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YOU'VE HEARD OF ARMCHAIR travellers. But how about an eating tour where you get to taste the best of what Korean farmers have to offer from all over the country, while still firmly wedged into your dining chair?
This is what you get at Ryunique in Seoul, where Ryu Tae Hwan stands out as the epitome of a cosmopolitan Asian chef - one who embraces international culinary influences but remains rooted to his origins and culture.
Not that he was always this way, as he readily admits. Schooled in Japanese and French cuisine, with a career that has seen him cook his way through Japan, Australia and England, he returned to Seoul to open Ryunique in 2011, ready to blaze a trail in the local dining scene.
"My earlier dishes focused a lot on technique," says the soft-spoken 38-year-old. "I was like other young chefs who, when they start something new, want to show off everything they know."
But three years ago, he had a bit of an identity crisis as he tried to rationalise his international experience with his own Korean-ness. It led him to develop what he calls Hybrid Cuisine - illustrated in a Venn diagram where his skills in Japanese cuisine using French cooking techniques are connected by local Korean ingredients. He was so serious about using home-grown, seasonal ingredients in this way that he even registered a patent for his hybrid cuisine.
He also spent long hours travelling around the country looking for suitable producers, culminating in a cartoon map displayed on each table of his Gangnam restaurant. It features a rough outline of the country and cute sketches of animals and fish and where they come from: black chicken from Cheonan; pork from Yesan; strawberries from Nonsan, and so on. The more his suppliers grew, the simpler his cuisine became as it became more important for him to preserve the integrity of his produce.
"I'm not the only chef in Seoul who sources all ingredients locally," he says. "But my strength is in interpreting the ingredients and coming up with the best way of presenting them."
Like his restaurant name - a mash up of his name Ryu and the word 'unique", the result is a well thought out, refreshing cuisine that stands out even against fine dining stalwarts such as Jungsik.
An amuse bouche of "dragonfly" highlights his artistic flair, with gossamer wings made out of translucent dried kimchi leaves, a body of chestnut purée and potato stick, and a little head of chilli paste. It sums up his style, which reflects "a sense of humour, modern technique and umami."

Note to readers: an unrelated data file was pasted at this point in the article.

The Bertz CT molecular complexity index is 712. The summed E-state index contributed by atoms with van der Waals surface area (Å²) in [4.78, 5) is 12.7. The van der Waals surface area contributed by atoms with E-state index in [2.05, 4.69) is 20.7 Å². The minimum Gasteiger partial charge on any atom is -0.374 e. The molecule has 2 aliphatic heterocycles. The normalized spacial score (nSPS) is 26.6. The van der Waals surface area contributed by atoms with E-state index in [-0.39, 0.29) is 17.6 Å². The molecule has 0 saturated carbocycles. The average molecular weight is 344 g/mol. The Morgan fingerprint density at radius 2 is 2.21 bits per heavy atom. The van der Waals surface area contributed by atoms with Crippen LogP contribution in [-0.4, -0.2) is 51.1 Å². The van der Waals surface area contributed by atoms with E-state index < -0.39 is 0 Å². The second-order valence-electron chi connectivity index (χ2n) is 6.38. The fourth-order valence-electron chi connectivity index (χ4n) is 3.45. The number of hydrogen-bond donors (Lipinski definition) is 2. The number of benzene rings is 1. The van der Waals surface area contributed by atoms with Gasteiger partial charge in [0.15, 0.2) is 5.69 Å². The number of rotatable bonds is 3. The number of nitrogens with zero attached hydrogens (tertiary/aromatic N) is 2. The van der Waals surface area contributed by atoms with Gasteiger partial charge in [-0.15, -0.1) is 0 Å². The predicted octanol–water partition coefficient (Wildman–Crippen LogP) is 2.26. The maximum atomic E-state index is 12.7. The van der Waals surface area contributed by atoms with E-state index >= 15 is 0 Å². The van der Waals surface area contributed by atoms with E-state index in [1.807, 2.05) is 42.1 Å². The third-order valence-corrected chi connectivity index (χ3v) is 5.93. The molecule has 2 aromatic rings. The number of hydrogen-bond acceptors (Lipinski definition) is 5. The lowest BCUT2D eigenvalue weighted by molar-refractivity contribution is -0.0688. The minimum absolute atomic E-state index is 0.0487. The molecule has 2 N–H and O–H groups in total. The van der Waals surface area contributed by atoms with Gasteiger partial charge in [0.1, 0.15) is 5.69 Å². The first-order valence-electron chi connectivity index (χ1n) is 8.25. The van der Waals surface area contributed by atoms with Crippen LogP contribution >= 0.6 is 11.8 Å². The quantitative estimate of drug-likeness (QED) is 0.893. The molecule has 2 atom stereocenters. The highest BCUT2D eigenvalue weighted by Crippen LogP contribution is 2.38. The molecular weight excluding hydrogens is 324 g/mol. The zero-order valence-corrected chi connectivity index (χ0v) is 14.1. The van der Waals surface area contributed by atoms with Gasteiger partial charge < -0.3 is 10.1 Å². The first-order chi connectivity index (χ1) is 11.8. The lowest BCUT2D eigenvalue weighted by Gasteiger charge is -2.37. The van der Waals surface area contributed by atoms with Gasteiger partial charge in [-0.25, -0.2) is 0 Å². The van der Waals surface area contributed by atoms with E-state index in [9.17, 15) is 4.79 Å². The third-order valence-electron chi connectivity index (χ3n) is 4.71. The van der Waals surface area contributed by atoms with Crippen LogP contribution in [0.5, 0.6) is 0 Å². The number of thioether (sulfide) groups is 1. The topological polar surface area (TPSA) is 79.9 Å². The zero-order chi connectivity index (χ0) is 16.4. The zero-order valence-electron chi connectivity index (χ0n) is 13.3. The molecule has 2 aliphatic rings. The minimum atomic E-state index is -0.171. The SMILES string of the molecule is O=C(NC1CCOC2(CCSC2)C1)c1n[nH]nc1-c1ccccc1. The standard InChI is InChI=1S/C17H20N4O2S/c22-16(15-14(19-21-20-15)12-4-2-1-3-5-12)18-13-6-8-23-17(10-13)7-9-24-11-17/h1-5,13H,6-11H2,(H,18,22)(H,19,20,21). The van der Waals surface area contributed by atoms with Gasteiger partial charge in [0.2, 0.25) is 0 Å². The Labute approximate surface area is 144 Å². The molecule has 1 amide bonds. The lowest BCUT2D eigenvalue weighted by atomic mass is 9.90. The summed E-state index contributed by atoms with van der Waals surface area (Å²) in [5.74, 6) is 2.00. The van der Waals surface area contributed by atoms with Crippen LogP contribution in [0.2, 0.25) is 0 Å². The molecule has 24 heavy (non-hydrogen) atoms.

Another eye-catching snack is "fossilised" fish made with wafer thin slices of sweet fish from a farm near Bonghwa County - a shattering-crisp cracker displayed like a natural history museum exhibit, which you quickly devour with a mayo dip.
But what impresses is the ingenuity and balance of a lovely, chewy blini made from local buckwheat flour, topped with onion cream, boiled egg whites and eel bits, and decorated with a quail egg marinated in pickled beetroot juice and sprinkled with beetroot powder.
The chef is especially proud of his hanyakwoo - a step up from regular Hanwoo in that "hanyak" refers to the medicinal herbs including Angelica root or danggui, which are mixed into the cattle feed. The cows come from Bonghwa, which is famous for such herbs, and hanyakwoo is a registered trademark. The beef is served three ways - chewy dried meat slices, grilled steak and cottony soft, marbled shabu shabu lightly cooked by a drizzle of hot broth.
He also sources pork from Yesan, where pigs are fed on local apples, resulting in sweet, clean meat that's topped with a pyramid of gently pickled cabbage that's torched on top for colour.
It's hard to believe Ryunique hasn't cracked the Michelin Guide yet but from just this first impression, it's one more discovery that's convinced us there's more to Korean food than meets the eye.
Ryunique, 520-1 Sinsa-dong, Gangnam-gu, Seoul. Tel: +82-2-546-9279